Splink | Brotherly Love

By November 30, 2014Splink


Paul asked his friend, Philemon to forgive Onesimus. Even though Onesimus had wronged Philemon, Paul asked Philemon to forgive and receive Onesimus like a brother. (Philemon 1:8-20)

Teach kids to forgive. Ask them to write down how they were offended, insulted, or hurt on a piece of paper.

How did you feel when you were insulted or hurt? (Sad, mad, left out, etc.)

To forgive someone means that you will not try to get that person back for hurting you. It does NOT mean that he/she was right. (It is wrong to hurt others.) It does not mean that you aren’t sad or mad. It means that you are willing to let God help you let it go.

Ask your child to take the piece of paper (on which the offense is written), wad it up and throw it away.

(Because we have been forgiven by God, because unforgiveness hurts us, because God tells us to forgive, etc.)

We can forgive others and have closeness with them again when we are willing to forgive.

How Can We Solve This?

Help kids learn to see the good in one another and forgive. When kids have a spat with one another, ask them to stand on opposite sides of the room, facing each other. Set the timer for two minutes and ask one to share his side of the story while the other listens without interrupting. Set the timer again and allow the other one to share his side, without interrupting. Then ask, “How can we solve this?” Reach an agreement and decide to forgive.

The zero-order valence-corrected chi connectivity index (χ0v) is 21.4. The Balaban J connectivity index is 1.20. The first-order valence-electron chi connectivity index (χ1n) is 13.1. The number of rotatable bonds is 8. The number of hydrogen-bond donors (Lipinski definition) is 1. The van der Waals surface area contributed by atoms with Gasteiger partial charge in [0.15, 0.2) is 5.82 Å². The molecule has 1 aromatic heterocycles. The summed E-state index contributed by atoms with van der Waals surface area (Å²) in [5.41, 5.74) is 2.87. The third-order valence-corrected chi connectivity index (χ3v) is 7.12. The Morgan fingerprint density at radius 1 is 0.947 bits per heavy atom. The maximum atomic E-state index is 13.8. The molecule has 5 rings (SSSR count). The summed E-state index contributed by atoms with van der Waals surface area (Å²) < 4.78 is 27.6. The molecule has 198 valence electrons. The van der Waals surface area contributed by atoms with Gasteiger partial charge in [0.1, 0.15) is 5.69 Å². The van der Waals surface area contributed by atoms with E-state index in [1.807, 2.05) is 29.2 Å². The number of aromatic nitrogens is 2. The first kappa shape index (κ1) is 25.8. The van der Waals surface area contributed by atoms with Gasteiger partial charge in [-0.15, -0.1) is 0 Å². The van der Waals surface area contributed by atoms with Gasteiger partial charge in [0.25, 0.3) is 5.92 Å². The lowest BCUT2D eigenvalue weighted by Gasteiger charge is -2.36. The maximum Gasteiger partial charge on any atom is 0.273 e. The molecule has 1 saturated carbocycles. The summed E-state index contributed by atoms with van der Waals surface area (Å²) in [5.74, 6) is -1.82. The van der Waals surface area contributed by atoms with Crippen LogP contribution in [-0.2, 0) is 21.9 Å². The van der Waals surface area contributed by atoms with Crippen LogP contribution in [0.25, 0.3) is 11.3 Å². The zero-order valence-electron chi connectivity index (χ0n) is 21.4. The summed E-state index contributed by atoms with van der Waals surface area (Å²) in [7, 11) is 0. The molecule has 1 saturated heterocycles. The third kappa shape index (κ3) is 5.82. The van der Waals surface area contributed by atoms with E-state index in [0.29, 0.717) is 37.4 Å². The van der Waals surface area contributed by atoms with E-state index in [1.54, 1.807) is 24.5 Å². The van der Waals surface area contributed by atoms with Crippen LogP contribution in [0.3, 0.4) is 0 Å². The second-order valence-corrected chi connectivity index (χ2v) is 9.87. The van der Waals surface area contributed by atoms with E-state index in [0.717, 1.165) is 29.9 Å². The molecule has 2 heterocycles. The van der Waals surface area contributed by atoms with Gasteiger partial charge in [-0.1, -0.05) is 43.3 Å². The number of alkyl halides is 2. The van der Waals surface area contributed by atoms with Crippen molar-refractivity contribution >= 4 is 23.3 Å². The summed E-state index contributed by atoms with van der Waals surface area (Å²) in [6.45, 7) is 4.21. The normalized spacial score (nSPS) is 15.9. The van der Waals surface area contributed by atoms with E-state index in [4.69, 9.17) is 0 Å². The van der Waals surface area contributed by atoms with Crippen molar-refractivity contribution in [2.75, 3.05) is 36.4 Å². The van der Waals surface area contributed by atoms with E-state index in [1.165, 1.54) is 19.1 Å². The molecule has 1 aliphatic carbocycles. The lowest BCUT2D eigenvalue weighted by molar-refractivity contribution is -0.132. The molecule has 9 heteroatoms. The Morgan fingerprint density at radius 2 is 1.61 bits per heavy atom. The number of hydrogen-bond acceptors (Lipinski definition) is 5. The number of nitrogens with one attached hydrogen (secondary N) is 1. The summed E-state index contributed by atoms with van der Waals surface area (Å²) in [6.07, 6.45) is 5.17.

Then ask each one to take a step toward the other and say one good thing about the other (something good about the other person or something he enjoys doing with the other) until they are face to face and can shake hands or embrace.

Brotherly love is about forgiving and letting the hurt go. (1 Peter 4:8)

Money Talks

Brothers (siblings/families) can sometimes get lax in the words said to one another. Call a family meeting and talk about what words are permitted and which aren’t.

“I don’t like what you are doing” might be permitted; “I hate you” is not.

Make sure that everyone contributes and decides on what is acceptable and what is not.

Give each person a roll of quarters (or dimes or nickels). Announce that every time they say unkind words, they must forfeit a quarter (coin). At the end of the week, the money they have left is theirs to keep or spend.

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